Parishioners at Cross Roads Pentecostal Assembly arranged a drive-by for people to say farewell to Pastor Scott Chadwick and his wife Cathy on Feb. 27 and present them with flowers, balloons, and a card and gift of thanks. (from l) LeClare Tidsbury, Scott and Cathy Chadwick, Melody and Pat Lutzmann, and Marilyn and Andy Anderson. (Photo credit: Barbara Roden)

Parishioners at Cross Roads Pentecostal Assembly arranged a drive-by for people to say farewell to Pastor Scott Chadwick and his wife Cathy on Feb. 27 and present them with flowers, balloons, and a card and gift of thanks. (from l) LeClare Tidsbury, Scott and Cathy Chadwick, Melody and Pat Lutzmann, and Marilyn and Andy Anderson. (Photo credit: Barbara Roden)

Pastor tries for retirement again after call to Cache Creek

Scott Chadwick of Cross Roads Pentecostal was ready to retire in 2016 before coming to Cache Creek

Just over four years ago, Pastor Scott Chadwick of the Cross Roads Pentecostal Assembly in Cache Creek was getting ready to retire.

He was not in Cache Creek at the time; he and his wife Cathy were in Nanaimo, where Chadwick planned to finish his career. His daughter Lee Hand lived in Ashcroft, and in October 2016 — just as Chadwick was starting to plan his retirement — she mentioned that the pastor of the Cache Creek church had resigned.

“I said ‘That’s too bad; we’ll pray that the church gets a new pastor,’ not even thinking we would be the answer to our own prayer,” laughs Chadwick.

Not long after that, Scott and Cathy were at a meeting in Nanaimo when, he says, the Lord spoke to them and said that they were to come to Cache Creek. “We looked at each other and knew we were coming.

“We shared this with our district superintendent. We went to him and said ‘This is crazy, but we feel we’re supposed to go to Cache Creek’ and he said ‘That’s interesting.’ He had just come back from a conference and heard that the pastor was resigning, and said to us ‘I’d written your name down on a piece of paper to call you. This lines up so incredibly.’

“We applied for the church [in Cache Creek], even though that didn’t make sense because we were going to retire, but we knew that was what God wanted us to do, so we ended up here.”

Chadwick has been a pastor since 1987, and spent 11 years in Nanaimo. Before that he and Cathy spent eight years in Kamloops, so they knew the area and had visited Ashcroft and Cache Creek. “When we moved here, people said ‘Oh, you’re Lee’s parents!’”

He took over the pastorship in Cache Creek in January 2017, which he acknowledges was the start of a difficult year for the area. “We knew it was a time when we had to be there for people, build the church, and encourage the church to be there for others.”

He believes that there is something in everyone that desires a deeper relationship with their heavenly Father, and that can only be found through Jesus. “When someone is in crisis it always brings them to that point more.” He says that he and Cathy were in Kamloops when the Elephant Hill wildfire started in July 2017 and tried to get back to the area, but could get no further than Cache Creek.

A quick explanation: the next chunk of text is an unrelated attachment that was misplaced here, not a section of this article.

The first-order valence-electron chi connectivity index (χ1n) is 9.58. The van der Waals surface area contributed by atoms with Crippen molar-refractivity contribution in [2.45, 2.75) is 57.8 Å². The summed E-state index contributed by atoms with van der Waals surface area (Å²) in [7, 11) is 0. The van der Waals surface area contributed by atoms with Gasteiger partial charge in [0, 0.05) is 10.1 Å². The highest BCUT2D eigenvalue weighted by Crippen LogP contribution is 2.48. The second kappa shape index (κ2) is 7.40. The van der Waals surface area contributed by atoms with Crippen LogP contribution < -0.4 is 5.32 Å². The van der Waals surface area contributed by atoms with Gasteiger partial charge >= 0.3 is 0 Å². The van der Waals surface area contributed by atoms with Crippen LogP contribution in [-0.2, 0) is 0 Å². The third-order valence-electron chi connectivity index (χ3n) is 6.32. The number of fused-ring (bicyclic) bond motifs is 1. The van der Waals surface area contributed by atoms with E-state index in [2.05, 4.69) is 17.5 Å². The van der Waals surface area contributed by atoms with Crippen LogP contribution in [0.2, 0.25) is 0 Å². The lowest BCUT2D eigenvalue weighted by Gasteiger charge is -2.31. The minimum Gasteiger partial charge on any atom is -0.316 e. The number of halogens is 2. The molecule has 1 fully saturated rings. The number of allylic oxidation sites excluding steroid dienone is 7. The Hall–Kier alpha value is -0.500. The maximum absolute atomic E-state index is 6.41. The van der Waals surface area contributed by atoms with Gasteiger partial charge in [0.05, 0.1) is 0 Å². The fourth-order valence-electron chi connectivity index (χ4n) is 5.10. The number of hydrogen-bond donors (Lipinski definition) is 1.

“We helped out at the evacuation centre there, then helped at the evacuation centre in Kamloops and tried to minister there. When people face things like that they turn more to God.”

The past year has seen crisis of a different sort with the COVID-19 pandemic, and Chadwick says that the church adapted.

“We’ve been blessed that our church is a large building, so we were able to open after the first shutdown and continue to worship until November.” That was when churches were once more told they had to shut their doors, a decision Chadwick respected, even though he does not agree with it.

“I think the church is more of an essential service than some things that are open. Outside of the church there isn’t a lot that’s been shut down. I think church is essential to the community, and I believe that most folks in our church would believe the same thing.”

Chadwick says that throughout the pandemic the church has stayed connected and reached out to others in the community to help out. “We’ve always done an audio broadcast on our website [www.crpentecostal.org], and we’ve continued to do that. You can pick up the sermons there.”

One of the things he and Cathy have enjoyed about living in the area is the geocaching.

“We love geocaching. We’ve been doing it for a while, and have done a lot of the caches around here. We still have some to do, and might do those in the next little bit.” They’re also looking forward to indulging in another love, camping.

“When we go on holiday we always pick a place where there are a lot of caches. We go where the geocaches are. In a week we’ll do 100 caches, and have done more than 3,000. We just bought a trailer; we took two short trips last year, and hope to use it more with the kids and grandkids this year.”

Even though he is retiring, Chadwick says that doesn’t mean he won’t be doing ministry. “Eventually we’re going to move to Kamloops, but we’re not in a hurry. A few things need to be done before the house goes on the market.”

A positive thing he is taking with him is the growth — both spiritually and in terms of numbers — of the church. “There are also the relationships we’ve built in the community and the church. We’ve built some amazing relationships in the community and with other churches, especially Sage Hills, and we’re quite involved with The Equality Project. We love the people here.”

Pastor Doug Stark — who has moved here with his wife Amelia from Fort St. James — has taken over as the new pastor at Cross Roads Pentecostal as of March 1.



editorial@accjournal.ca

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